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  • Anthony

    Fragile and unbalanced the markets are WRM; human psychology (mind and behavior) will play significant factor going forward.

  • Luke Lea

    Inflation, break-up of the Euro, and continuing fall in Western standards of living are the predictable consequences. Not that there is much choice at the moment.

    In the long term our China trade and third-world immigration must be addressed, along with the problem of labor-saving technologies. Tariffs, restrictions, more progressive taxation, shorter hours (though delayed retirement) — those are the basic tools we have to work with.

  • Luke Lea

    I should have mentioned wage subsidies as part of the tool box (twinned with more progressive taxes).

  • Bart Hall (Kansas, USA)

    The core problem in Europe is demographic. They no longer have enough productive younger people to support them in the style to which they became accustomed. For some time they’ve been patching that over with borrowing, but that game is almost over.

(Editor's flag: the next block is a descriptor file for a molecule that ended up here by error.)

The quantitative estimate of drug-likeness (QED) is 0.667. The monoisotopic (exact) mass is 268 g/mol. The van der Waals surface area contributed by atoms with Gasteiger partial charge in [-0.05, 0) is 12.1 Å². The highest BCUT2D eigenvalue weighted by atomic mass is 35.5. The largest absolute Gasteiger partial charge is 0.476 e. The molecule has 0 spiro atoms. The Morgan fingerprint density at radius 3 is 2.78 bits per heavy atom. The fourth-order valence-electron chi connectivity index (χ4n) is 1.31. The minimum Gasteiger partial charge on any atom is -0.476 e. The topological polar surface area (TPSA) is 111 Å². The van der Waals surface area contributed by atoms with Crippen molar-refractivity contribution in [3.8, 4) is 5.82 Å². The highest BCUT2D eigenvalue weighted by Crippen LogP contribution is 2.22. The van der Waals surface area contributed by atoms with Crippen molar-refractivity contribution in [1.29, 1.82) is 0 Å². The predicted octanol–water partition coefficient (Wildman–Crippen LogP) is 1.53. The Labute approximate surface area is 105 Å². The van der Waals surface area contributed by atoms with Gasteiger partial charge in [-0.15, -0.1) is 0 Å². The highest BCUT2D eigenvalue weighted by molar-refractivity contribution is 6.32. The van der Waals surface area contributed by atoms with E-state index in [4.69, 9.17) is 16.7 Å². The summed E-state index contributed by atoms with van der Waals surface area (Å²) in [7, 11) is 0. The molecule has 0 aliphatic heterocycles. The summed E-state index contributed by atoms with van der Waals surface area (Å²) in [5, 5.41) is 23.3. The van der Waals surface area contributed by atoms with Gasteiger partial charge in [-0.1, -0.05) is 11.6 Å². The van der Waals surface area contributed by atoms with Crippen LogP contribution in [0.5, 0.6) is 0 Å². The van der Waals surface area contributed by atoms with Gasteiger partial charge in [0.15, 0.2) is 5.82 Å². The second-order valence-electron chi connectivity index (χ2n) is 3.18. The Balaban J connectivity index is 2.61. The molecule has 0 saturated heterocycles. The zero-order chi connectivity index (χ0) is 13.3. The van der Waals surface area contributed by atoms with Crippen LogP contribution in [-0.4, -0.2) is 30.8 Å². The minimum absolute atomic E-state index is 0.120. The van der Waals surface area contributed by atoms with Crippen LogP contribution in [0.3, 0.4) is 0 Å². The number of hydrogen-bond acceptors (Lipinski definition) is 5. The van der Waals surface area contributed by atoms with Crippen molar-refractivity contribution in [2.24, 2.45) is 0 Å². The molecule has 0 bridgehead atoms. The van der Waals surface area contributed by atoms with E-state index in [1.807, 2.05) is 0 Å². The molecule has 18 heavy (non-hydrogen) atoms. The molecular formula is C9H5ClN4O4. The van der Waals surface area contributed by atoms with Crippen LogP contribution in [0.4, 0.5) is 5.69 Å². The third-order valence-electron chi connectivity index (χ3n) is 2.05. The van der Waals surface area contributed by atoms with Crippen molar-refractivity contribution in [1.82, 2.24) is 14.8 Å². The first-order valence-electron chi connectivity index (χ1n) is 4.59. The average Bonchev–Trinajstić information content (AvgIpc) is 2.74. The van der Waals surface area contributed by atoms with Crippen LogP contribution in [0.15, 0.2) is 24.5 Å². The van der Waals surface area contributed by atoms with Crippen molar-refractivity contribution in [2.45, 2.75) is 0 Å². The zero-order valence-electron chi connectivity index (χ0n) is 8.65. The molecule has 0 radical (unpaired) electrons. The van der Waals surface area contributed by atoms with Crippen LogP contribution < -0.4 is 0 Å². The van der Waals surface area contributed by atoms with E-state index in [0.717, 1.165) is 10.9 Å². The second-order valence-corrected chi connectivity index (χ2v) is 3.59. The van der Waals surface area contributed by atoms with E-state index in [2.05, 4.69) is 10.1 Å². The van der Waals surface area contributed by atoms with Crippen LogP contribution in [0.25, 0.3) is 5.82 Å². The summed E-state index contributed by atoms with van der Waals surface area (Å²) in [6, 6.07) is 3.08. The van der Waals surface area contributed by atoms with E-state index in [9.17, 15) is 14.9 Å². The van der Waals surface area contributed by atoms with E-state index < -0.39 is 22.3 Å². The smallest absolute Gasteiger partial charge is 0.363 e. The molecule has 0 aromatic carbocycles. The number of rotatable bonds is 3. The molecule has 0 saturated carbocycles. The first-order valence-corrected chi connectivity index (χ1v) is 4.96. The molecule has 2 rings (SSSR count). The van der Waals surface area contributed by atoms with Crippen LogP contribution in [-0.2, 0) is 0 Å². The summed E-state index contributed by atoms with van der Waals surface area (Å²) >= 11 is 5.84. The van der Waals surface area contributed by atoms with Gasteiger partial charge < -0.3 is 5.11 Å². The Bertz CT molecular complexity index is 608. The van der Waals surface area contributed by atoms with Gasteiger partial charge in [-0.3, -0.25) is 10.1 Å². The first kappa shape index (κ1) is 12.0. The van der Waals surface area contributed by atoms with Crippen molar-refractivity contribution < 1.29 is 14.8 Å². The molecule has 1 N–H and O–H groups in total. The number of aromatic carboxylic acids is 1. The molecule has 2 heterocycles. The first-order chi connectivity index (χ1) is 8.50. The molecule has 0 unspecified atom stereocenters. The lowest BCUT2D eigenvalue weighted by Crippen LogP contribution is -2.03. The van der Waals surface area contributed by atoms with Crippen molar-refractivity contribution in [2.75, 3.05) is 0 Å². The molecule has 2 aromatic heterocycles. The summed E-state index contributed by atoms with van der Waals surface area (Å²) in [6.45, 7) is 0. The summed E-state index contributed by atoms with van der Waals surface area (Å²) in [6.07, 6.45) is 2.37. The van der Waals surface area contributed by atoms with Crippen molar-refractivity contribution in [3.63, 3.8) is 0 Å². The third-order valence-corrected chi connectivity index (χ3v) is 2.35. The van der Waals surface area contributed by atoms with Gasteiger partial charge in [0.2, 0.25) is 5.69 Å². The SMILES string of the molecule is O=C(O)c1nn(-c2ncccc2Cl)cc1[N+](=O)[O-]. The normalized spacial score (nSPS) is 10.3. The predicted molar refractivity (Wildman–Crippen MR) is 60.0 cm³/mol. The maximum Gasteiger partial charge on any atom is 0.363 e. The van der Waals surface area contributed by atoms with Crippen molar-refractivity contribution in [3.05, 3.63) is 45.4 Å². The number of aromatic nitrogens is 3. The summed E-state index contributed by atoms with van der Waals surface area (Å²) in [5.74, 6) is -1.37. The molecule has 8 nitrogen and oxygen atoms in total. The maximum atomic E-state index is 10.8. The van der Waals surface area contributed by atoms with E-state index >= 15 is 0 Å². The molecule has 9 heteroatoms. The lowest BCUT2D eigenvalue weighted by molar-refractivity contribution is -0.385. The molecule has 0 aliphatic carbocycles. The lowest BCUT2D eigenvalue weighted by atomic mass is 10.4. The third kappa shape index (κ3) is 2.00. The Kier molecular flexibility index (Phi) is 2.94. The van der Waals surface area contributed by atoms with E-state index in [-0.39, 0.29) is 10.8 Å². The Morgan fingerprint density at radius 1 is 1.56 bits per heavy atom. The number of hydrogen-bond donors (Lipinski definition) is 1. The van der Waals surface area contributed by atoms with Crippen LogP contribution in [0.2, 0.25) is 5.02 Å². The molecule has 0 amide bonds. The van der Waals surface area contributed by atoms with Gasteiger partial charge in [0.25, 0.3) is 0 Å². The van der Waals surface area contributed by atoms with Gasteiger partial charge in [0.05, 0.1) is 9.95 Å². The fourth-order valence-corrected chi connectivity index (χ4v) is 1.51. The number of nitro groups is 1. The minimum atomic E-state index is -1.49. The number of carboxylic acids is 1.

Money borrowed, spent, or “printed” by government creates no sustainable income, whilst interest on government-borrowed money subtracts from future revenue streams in the private sector.

    Attempts to inject even more debt will probably produce a few short-term benefits, yet increase overall indebtedness, worsening the problem yet again.

    You quite simply cannot solve an excess-debt problem with more borrowing. The result is (eventually) always a deflationary depression because as my grandfather (1885-1977) used to say “Every debt is eventually repaid, either by the borrower … or by the lender.”

  • Kris

    “the central banks, like good barkeepers, will simply pour another round.”

    Hoping that the customers are already drunk enough not to notice that the drinks are increasingly diluted?

    “All this spells more trouble down the road, but it did not make for a panic today — and for that lucky break, we give thanks.”

    Let us give thanks for the Munich Agreement. It may spell trouble down the road, but at least it avoids war today.

  • WigWag